(Redirected from Commercials)
Advertising is paid communication through a non-personal medium in which the sponsor is identified and the message is controlled. For a list of phrases used in the promotion of actual products, see Advertising slogans.
- Quotes are arranged alphabetically by author
A - F
- From any cross-section of ads, the general advertiser's attitude would seem to be: if you are a lousy, smelly, idle, underpriveleged and oversexed status-seeking neurotic moron, give me your money.
- It is sometimes argued that advertising really does little harm because no one believes it any more anyway. We consider this view to be erroneous. The greatest damage done by advertising is precisely that it incessantly demonstrates the prostitution of men and women who lend their intellects, their voices, their artistic skills to purposes in which they themselves do not believe, and that it teaches [in the words of Leo Marx] ‘the essential meaninglessness of all creations of the mind: words, images, and ideas.’ The real danger from advertising is that it helps to shatter and ultimately destroy our most precious non-material possessions: the confidence in the existence of meaningful purposes of human activity and respect for the integrity of man.
- Advertise your business. Do not hide your light under a bushel.
- P. T. Barnum. ‘Sundry Business Enterprises’, Ch XIV, ‘Barnum’s Rules for Success in Business’, The Life of P. T. Barnum, 1855.
- The sponsor may be viewed as a potentate with a strong influence over currents of thought in our society, exercised mainly through television [...] It has tended to displace or overwhelm other influences such as newspapers, school, church, grandpa, grandma. It has become the definer and transmitter of society's values.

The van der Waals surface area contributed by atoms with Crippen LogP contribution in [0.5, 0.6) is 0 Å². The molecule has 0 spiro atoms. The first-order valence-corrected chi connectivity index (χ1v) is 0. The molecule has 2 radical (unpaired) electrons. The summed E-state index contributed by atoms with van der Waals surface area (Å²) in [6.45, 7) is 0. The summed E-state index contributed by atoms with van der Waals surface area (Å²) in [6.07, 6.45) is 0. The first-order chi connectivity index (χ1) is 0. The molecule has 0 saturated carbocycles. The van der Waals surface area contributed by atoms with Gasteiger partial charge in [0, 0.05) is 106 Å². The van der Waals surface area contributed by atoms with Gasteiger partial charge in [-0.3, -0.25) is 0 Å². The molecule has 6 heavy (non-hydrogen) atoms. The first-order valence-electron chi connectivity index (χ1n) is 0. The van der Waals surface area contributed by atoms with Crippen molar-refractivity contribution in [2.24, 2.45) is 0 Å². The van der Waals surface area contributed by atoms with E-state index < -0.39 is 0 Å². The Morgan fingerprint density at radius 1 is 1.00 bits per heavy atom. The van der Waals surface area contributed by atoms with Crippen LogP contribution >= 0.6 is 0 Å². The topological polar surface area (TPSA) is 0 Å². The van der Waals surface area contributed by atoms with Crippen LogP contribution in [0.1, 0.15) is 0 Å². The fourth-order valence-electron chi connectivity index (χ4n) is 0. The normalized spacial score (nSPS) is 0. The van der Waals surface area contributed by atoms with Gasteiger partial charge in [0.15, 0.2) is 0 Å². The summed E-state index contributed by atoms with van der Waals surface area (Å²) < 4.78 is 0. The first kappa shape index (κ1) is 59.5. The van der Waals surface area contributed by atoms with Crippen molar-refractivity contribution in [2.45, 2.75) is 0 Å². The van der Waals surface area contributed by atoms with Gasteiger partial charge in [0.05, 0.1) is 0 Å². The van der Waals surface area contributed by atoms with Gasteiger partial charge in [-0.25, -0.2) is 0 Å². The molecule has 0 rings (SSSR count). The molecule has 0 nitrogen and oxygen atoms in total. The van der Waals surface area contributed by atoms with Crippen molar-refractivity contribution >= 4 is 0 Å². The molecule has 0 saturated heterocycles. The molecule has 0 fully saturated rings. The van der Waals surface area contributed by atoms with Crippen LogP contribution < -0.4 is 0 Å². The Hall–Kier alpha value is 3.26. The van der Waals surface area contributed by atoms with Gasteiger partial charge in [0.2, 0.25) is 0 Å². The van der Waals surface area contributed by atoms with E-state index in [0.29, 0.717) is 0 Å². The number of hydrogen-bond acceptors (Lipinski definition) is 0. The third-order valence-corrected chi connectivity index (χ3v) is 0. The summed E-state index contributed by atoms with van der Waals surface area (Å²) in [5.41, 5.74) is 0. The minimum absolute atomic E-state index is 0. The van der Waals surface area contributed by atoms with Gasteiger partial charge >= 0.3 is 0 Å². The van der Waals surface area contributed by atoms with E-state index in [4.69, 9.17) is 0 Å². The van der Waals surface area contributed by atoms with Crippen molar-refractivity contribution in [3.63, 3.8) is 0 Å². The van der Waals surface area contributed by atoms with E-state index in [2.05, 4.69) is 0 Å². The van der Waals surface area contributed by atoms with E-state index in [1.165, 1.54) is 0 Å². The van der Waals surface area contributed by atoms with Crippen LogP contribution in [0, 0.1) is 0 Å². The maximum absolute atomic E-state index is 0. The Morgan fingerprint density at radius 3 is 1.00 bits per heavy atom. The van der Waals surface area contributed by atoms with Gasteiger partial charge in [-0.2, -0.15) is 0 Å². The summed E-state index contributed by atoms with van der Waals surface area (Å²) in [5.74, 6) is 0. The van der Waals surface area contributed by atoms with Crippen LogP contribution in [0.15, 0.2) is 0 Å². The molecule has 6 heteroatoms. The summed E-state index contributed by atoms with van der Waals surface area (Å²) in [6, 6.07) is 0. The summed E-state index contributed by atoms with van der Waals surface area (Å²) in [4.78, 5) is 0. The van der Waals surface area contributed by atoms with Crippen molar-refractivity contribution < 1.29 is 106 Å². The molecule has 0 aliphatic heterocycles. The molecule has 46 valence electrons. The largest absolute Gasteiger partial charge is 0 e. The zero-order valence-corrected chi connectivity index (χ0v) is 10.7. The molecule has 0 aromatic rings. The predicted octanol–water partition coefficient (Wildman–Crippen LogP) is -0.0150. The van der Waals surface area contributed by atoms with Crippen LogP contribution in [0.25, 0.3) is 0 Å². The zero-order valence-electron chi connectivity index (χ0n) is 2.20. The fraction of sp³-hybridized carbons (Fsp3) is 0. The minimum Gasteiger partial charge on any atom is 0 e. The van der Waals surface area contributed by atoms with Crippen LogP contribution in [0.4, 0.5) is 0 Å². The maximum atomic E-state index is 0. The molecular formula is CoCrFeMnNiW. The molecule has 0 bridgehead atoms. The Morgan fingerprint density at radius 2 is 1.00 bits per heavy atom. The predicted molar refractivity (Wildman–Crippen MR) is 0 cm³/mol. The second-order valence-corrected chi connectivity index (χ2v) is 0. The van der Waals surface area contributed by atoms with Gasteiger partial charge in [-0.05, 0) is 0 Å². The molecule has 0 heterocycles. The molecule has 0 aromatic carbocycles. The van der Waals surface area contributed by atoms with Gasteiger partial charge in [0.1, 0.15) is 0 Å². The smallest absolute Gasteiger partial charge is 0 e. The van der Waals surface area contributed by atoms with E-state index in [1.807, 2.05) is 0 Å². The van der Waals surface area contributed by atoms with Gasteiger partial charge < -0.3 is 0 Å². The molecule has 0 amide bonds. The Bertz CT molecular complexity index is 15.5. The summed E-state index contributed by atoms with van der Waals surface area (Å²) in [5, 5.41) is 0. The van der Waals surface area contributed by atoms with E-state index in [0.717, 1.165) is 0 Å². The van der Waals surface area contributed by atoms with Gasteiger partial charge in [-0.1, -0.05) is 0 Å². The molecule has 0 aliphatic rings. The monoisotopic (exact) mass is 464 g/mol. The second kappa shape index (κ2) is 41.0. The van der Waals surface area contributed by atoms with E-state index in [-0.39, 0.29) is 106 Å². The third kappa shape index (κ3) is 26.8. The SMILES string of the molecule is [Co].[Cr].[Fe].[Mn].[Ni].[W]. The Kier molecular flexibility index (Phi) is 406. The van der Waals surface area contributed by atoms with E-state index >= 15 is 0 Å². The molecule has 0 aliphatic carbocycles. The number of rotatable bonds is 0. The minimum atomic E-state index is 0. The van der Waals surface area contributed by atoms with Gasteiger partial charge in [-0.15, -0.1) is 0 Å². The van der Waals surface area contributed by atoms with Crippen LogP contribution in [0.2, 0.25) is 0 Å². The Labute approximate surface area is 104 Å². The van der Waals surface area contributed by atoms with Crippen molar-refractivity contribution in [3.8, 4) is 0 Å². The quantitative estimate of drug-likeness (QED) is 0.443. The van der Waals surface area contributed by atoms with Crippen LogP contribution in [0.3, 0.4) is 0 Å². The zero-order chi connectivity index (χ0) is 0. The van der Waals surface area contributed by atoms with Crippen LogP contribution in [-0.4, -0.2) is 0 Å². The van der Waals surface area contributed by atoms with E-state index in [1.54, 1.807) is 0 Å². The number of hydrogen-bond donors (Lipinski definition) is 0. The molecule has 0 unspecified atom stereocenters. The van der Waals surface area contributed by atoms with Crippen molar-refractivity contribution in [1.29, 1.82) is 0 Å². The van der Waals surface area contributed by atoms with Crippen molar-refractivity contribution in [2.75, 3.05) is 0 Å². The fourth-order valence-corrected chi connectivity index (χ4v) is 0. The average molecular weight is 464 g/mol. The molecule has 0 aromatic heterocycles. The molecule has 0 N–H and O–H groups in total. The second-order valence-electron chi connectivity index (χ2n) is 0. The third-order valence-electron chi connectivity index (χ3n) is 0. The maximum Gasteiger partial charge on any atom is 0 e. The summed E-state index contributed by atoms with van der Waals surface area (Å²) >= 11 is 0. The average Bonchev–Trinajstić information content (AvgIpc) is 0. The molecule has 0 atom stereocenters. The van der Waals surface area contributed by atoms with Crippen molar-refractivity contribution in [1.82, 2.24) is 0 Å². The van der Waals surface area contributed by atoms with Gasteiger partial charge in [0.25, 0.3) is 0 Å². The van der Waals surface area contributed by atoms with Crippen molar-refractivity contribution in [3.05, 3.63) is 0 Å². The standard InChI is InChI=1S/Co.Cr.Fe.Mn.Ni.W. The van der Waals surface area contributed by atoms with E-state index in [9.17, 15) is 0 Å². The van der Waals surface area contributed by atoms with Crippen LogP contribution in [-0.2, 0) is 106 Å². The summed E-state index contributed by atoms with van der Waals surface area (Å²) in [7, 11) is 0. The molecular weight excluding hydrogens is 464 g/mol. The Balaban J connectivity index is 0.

- Advertising sells you things you don't need and can't afford, that are overpriced and don't work. And they do it by exploiting your fears and insecurities, and if you don't have any they'll be glad to give you a few by showing you a nice picture of a woman with big tits. That's the essence of advertising: big tits. Threateningly big tits.
- George Carlin (1997), "40 Years of Comedy".
G - L
- Free speech is meaningless if the commercial cacophony has risen to the point where no one can hear you.
- Naomi Klein, No Logo.
- Advertising may be described as the science of arresting the human intelligence long enough to get money from it.
M - R
- The modern Little Red Riding Hood, reared on singing commercials, has no objection to being eaten by the wolf.
- They deny good luck, love, power, romance, and inspiration
From La Jac Brite ointment and incense of all kinds,
And condemn in writing skin brightening and whitening
and whitening of minds.
There is upon the federal trade commission a burden of glory
So to defend the fact, so to impel
The plucking of hope from the hand, honor from the complexion,
Sprite from the spell.
- Josephine Miles, "Government Injunction Restraining Harlem Cosmetic Co." (1941) St. 2–3; Collected Poems, University of Illinois Press, 1983